With our stint as campground hosts at Hawley’s Landing completed, we hitched up Bertha and went back to Colbert, WA to spend a few more days with the kids and grandkids before heading home. I replaced the main AC unit as planned and the starter motor on the truck which wasn’t planned. John was a big help with both projects and all went well. We did a little travel preparation shopping and then simply enjoyed time with family.
It is September 17th and since all good things must end someday: We’ve said our good-byes and we are headed south, back to our remodeling project and our Tucson friends.
Our first day took us back to Indian Creek RV in Deer Lodge Montana where we spent the night. The next morning found us on the road again heading across Montana to Billings where we stayed at the very first KOA campground. Ok, nothing really exciting, but a decent enough place and certainly a landmark in RV history.
Off we go again, now on to Kaycee, Wy. Home of rodeo bareback champion and country music star Chris Ledoux. While here we visited the Chris LeDoux Park and a very fine museum of early Wyoming ranching.
The last of the consecutive days of driving. We are driving on to Cheyenne, WY where we will spend a day sightseeing and resting.
We found Cheyenne to be a charming modern city that is very proud of it’s roots. Unfortunately, the Bison Ranch was a disgustingly filthy and overpriced tourist trap. If we were to come this way again we would find other accommodations.
276 Miles from Cheyenne Took us to Rock Springs, Wyoming where we spent the night at the Sweetwater Events Complex. Though not by any means pretentious we would recommend this a great stop. The staff was friendly, the sites level and clean and we shared happy-hour with some great neighbors. We couldn’t wish for more.
We have planned a day of site seeing so will spend a second night here.
We took a driving tour Northeast of Provo, gaining about 3,500 feet in elevation, where we had beautiful mountain views and bought some really good apples from a roadside market.
With 2 nights in St George (our last R&R stop) We headed to the Red Reef Area near Leeds, Utah for an easy day hike.
Sad to say just a two more nights and we will be back in reality.
Will I still be able to deal that?
Our last 2 nights on the road for this long journey. It September 31st and we are home safe and sound. This has been an awesome trip. I wonder where our hearts will lead us next. Your Random Rovers
Our cruise was over, we went through Canadian customs at Vancouver, took the cruise bus back to the airport, took airport train out to the long term parking, found the truck, crammed all of our stuff in and buckled up headed out. It is nearly 3 and 1/2 hours from our stateroom to this point so our first stop was the airport shopping mall for a ‘necessary’ break. OK, now off to Blaine Washington where we went through US Customs to get back state-side. Since it was much later than we’d hoped for, there was an hour plus back up at the border. Exhausted, we stopped for the night in Wenatchee Washington after a beautiful drive through the Cascade mountains. Then on the road again for an easy drive to Spokane where we house sat for son John, did laundry, and stocked up on fresh food for our next destination, Hawley’s Landing. I think we are getting too old for this reality stuff, taking a cruise was much easier.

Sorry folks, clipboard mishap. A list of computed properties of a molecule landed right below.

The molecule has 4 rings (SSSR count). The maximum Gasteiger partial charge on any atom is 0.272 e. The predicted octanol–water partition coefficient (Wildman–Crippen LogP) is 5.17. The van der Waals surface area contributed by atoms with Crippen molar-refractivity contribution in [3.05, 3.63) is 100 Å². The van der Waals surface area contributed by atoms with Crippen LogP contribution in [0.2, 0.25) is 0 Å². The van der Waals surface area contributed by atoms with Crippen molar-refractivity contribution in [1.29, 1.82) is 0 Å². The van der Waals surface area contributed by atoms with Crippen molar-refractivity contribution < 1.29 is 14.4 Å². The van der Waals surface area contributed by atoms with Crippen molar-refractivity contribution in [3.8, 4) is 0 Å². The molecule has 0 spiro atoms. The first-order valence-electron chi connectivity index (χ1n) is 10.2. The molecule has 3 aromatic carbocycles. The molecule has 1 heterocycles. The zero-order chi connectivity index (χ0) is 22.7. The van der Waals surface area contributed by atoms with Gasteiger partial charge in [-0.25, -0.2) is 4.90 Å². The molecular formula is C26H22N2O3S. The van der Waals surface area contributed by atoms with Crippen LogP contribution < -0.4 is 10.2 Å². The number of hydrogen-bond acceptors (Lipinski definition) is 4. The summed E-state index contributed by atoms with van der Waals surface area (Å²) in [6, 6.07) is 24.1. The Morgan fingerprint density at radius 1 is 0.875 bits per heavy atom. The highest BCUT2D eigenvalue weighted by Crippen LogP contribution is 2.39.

Our Host Site
When we arrived for our planned 5 weeks of camp hosting we set up in an area reserved for seasonal employees and other personnel that do not need to be in the main campground. This was a pleasant surprise as we did not need to assume our duties for another week. I am sure that this is as close to a sinecure as I will ever get. Our first week of camp hosting with no responsibilities, and no scheduled activities! This was heaven!!!
This was our site while we hosted. Hosting here involved keeping the reservation cards up to date, campsite cleanup, and answering questions.
This was a very nice place to be for the week we rested, and the 4 weeks that we hosted. We headed off to son John’s for a little more time with them. After that, it will be time to set our sights for home.
We are now on the last leg of our Alaska-Yukon adventure aboard the Holland America Westerdam. We sailed out of Seward Alaska in the evening and by morning we were entering Glacier Bay.
Cruising at a reduced speed we enjoyed the marvelous views all day long.
After leaving Glacier Bay we continued our journey to Haines Alaska in the night.
After breakfast, we debarked and took an all-day walking tour of this small picturesque town. Ambling along we visited most of the stores and other attractions. Regrettably, the hammer museum was closed. Yes, that was on my list of “gotta see its”. Fort Seward, the Sheldon Museum & Cultural Center, and the American Bald Eagle Foundation were interesting stops.
Back onboard we are headed south on the inside passage to Juneau Alaska.
In addition to shopping Juneau’s tourist district, we rode the Mt. Roberts Tramway for an exhilarating view of the harbor.
By the time we arrived back at the ship, the drizzling rain that had plagued us most of the day ended. We are warm, dry and with a nights rest will be ready for our last port of call Ketchikan Alaska.